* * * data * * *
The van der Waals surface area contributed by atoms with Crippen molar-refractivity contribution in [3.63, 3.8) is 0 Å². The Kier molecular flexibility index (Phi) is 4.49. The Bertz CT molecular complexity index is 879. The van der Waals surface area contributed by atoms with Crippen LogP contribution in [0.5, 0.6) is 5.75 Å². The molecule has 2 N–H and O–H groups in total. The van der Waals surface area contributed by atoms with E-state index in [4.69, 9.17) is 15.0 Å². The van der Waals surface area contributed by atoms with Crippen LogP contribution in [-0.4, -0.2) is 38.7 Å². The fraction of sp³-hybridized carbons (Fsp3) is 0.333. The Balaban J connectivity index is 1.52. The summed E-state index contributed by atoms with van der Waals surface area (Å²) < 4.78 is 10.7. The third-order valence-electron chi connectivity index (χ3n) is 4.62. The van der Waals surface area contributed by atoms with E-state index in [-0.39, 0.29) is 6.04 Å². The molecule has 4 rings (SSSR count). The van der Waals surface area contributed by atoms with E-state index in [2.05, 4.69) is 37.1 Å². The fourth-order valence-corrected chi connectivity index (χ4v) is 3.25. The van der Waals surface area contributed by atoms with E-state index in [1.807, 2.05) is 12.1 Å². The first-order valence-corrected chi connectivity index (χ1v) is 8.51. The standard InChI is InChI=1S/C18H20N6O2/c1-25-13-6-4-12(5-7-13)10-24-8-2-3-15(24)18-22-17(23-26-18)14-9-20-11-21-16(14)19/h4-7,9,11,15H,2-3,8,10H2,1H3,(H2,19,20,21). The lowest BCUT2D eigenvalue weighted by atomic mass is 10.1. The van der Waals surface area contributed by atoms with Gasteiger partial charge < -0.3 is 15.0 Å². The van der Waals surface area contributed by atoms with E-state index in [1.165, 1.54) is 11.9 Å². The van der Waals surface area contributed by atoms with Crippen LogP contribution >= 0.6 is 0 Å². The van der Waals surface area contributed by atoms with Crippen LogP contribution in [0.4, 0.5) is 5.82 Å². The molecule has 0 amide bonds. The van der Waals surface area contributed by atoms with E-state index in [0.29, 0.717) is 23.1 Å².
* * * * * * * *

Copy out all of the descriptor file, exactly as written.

The van der Waals surface area contributed by atoms with Crippen molar-refractivity contribution in [3.63, 3.8) is 0 Å². The Kier molecular flexibility index (Phi) is 4.49. The Bertz CT molecular complexity index is 879. The van der Waals surface area contributed by atoms with Crippen LogP contribution in [0.5, 0.6) is 5.75 Å². The molecule has 2 N–H and O–H groups in total. The van der Waals surface area contributed by atoms with E-state index in [4.69, 9.17) is 15.0 Å². The van der Waals surface area contributed by atoms with Crippen LogP contribution in [-0.4, -0.2) is 38.7 Å². The fraction of sp³-hybridized carbons (Fsp3) is 0.333. The Balaban J connectivity index is 1.52. The summed E-state index contributed by atoms with van der Waals surface area (Å²) < 4.78 is 10.7. The third-order valence-electron chi connectivity index (χ3n) is 4.62. The van der Waals surface area contributed by atoms with E-state index in [-0.39, 0.29) is 6.04 Å². The molecule has 4 rings (SSSR count). The van der Waals surface area contributed by atoms with E-state index in [2.05, 4.69) is 37.1 Å². The fourth-order valence-corrected chi connectivity index (χ4v) is 3.25. The van der Waals surface area contributed by atoms with E-state index in [1.807, 2.05) is 12.1 Å². The first-order valence-corrected chi connectivity index (χ1v) is 8.51. The standard InChI is InChI=1S/C18H20N6O2/c1-25-13-6-4-12(5-7-13)10-24-8-2-3-15(24)18-22-17(23-26-18)14-9-20-11-21-16(14)19/h4-7,9,11,15H,2-3,8,10H2,1H3,(H2,19,20,21). The lowest BCUT2D eigenvalue weighted by atomic mass is 10.1. The van der Waals surface area contributed by atoms with Gasteiger partial charge < -0.3 is 15.0 Å². The van der Waals surface area contributed by atoms with E-state index in [1.165, 1.54) is 11.9 Å². The van der Waals surface area contributed by atoms with Crippen LogP contribution >= 0.6 is 0 Å². The van der Waals surface area contributed by atoms with Crippen LogP contribution in [0.4, 0.5) is 5.82 Å². The molecule has 0 amide bonds. The van der Waals surface area contributed by atoms with E-state index in [0.29, 0.717) is 23.1 Å².